Step 4: Simulate a dataset assuming the alternative hypothesis, and fit the model

Next, we create a simulated dataset based on our assumptions about the model under the alternative hypothesis. The code block below is almost identical to the code we used to create the data for our linear regression model, but there are two important differences. First, we use generate xb to create a linear combination of the parameters and the simulated variables. The parameters are expressed as the natural logarithms of the odds ratios estimated with the NHANES data. Second, we use rlogistic(m,s) to create the binary dependent variable highbp from the variable xb.

clear
set seed 123456
set obs 100
generate age = runiformint(18,65)
generate female = rbinomial(1,0.5)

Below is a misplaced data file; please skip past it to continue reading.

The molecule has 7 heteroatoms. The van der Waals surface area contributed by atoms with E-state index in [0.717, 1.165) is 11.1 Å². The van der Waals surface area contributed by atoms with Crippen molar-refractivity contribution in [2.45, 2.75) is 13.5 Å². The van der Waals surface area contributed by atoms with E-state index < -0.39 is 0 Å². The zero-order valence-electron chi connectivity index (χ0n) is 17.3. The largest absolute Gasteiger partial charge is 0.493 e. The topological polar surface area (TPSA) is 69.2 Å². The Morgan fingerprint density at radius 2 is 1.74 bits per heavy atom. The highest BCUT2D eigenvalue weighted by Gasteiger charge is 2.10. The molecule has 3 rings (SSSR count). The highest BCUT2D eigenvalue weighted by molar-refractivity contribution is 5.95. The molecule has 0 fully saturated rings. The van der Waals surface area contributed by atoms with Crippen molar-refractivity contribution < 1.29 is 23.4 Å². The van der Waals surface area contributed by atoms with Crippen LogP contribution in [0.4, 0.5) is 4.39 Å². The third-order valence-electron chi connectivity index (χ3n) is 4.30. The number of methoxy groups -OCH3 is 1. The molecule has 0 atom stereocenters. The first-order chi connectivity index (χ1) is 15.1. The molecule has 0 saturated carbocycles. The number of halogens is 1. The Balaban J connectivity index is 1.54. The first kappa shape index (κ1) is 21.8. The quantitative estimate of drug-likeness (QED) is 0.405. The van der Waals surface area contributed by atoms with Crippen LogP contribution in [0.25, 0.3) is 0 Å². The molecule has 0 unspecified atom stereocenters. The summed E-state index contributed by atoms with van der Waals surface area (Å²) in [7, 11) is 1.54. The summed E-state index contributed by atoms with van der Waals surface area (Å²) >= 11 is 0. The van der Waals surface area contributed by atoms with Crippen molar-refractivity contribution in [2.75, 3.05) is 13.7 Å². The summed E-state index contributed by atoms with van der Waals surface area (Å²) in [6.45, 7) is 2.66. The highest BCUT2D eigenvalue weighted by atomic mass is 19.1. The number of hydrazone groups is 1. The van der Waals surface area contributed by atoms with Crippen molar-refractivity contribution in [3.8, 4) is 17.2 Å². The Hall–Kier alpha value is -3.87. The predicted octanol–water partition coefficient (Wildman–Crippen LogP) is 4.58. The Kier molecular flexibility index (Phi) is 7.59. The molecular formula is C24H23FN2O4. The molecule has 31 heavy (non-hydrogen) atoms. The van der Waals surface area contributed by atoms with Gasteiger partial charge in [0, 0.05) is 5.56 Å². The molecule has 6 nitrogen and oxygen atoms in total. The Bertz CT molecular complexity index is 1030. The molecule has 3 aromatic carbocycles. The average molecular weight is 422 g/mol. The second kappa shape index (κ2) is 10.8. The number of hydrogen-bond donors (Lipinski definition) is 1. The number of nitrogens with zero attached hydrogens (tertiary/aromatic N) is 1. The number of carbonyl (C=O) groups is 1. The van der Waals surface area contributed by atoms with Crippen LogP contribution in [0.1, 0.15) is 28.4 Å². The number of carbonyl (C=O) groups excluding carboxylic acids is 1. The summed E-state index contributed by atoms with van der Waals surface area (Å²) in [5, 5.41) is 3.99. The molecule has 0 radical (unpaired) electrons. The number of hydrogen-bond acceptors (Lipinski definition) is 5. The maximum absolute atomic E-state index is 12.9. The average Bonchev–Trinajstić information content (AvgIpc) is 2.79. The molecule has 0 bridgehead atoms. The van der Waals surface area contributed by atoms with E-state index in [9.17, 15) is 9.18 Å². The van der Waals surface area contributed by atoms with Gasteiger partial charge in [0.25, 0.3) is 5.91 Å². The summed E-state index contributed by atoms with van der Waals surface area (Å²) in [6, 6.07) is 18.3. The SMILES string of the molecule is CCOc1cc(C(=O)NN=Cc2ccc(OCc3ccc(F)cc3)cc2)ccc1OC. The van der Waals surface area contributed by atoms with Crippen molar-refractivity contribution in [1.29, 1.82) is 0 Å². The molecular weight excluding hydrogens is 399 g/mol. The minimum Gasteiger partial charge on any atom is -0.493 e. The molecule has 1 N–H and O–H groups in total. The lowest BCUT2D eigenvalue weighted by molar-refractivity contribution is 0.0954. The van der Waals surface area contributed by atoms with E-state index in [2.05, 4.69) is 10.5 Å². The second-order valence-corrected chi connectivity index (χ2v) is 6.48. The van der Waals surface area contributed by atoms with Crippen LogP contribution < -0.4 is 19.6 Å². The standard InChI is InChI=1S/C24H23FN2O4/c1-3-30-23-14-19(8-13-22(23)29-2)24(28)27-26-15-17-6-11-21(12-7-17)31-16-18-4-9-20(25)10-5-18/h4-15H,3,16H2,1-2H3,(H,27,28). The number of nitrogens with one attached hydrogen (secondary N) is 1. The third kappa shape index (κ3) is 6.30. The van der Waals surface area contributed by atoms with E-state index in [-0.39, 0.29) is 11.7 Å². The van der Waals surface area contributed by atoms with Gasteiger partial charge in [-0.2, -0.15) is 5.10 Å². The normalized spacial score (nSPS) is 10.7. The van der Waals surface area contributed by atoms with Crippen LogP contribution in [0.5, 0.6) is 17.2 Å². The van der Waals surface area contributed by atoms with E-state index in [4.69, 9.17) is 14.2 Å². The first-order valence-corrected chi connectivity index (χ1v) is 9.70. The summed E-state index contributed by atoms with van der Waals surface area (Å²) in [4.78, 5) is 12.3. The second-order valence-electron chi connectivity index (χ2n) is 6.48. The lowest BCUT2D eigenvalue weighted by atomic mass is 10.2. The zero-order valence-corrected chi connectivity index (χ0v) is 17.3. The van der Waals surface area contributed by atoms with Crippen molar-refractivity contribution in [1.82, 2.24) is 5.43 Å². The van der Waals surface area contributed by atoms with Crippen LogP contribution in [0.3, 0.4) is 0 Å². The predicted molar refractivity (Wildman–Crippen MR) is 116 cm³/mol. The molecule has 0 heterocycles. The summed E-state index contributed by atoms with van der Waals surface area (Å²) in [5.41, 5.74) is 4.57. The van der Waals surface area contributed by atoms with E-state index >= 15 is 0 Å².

generate interact = age*female
generate xb = (ln(0.17) + ln(1.04)*age + ln(0.15)*female + ln(1.03)*interact)
generate highbp = rlogistic(xb,1) > 0


We can then fit a logistic regression model to our simulated data.

. logistic highbp age i.female c.age#i.female

Logistic regression                             Number of obs     =        100
LR chi2(3)        =      14.95
Prob > chi2       =     0.0019
Log likelihood = -61.817323                     Pseudo R2         =     0.1079

------------------------------------------------------------------------------
highbp | Odds Ratio   Std. Err.      z    P>|z|     [95% Conf. Interval]
-------------+----------------------------------------------------------------
age |   1.055245   .0250921     2.26   0.024     1.007194    1.105589
1.female |   .2365046   .3730999    -0.91   0.361     .0107404    5.207868
|
female#c.age |
1  |   1.015651   .0365417     0.43   0.666     .9464976    1.089857
|
_cons |   .1578931    .151025    -1.93   0.054     .0242207    1.029293